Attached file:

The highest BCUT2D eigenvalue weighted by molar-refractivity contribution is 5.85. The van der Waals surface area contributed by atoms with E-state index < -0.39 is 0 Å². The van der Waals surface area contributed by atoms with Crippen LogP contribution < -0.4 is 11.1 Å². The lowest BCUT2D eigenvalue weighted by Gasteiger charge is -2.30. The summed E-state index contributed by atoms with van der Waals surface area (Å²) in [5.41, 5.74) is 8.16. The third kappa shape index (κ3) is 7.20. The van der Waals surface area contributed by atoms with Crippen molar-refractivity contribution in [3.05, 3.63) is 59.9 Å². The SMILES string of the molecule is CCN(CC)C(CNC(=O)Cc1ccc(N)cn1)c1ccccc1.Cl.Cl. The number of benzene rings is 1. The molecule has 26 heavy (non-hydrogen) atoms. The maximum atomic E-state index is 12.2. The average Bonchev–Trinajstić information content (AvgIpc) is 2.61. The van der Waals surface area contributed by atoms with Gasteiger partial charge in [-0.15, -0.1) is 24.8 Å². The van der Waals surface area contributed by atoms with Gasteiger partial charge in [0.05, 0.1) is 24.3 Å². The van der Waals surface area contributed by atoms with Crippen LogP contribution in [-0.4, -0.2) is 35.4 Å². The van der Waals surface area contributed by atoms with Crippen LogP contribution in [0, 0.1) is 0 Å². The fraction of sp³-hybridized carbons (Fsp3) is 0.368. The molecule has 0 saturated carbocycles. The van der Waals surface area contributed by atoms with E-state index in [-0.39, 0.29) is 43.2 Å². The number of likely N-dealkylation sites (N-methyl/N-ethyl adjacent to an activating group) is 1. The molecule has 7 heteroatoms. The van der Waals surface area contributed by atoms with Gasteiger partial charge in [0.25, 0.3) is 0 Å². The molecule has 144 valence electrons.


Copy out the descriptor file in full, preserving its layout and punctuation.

The highest BCUT2D eigenvalue weighted by molar-refractivity contribution is 5.85. The van der Waals surface area contributed by atoms with E-state index < -0.39 is 0 Å². The van der Waals surface area contributed by atoms with Crippen LogP contribution < -0.4 is 11.1 Å². The lowest BCUT2D eigenvalue weighted by Gasteiger charge is -2.30. The summed E-state index contributed by atoms with van der Waals surface area (Å²) in [5.41, 5.74) is 8.16. The third kappa shape index (κ3) is 7.20. The van der Waals surface area contributed by atoms with Crippen molar-refractivity contribution in [3.05, 3.63) is 59.9 Å². The SMILES string of the molecule is CCN(CC)C(CNC(=O)Cc1ccc(N)cn1)c1ccccc1.Cl.Cl. The number of benzene rings is 1. The molecule has 26 heavy (non-hydrogen) atoms. The maximum atomic E-state index is 12.2. The average Bonchev–Trinajstić information content (AvgIpc) is 2.61. The van der Waals surface area contributed by atoms with Gasteiger partial charge in [-0.15, -0.1) is 24.8 Å². The van der Waals surface area contributed by atoms with Gasteiger partial charge in [0.05, 0.1) is 24.3 Å². The van der Waals surface area contributed by atoms with Crippen LogP contribution in [-0.4, -0.2) is 35.4 Å². The van der Waals surface area contributed by atoms with Crippen LogP contribution in [0, 0.1) is 0 Å². The fraction of sp³-hybridized carbons (Fsp3) is 0.368. The molecule has 0 saturated carbocycles. The van der Waals surface area contributed by atoms with E-state index in [-0.39, 0.29) is 43.2 Å². The number of likely N-dealkylation sites (N-methyl/N-ethyl adjacent to an activating group) is 1. The molecule has 7 heteroatoms. The van der Waals surface area contributed by atoms with Gasteiger partial charge in [0.25, 0.3) is 0 Å². The molecule has 144 valence electrons.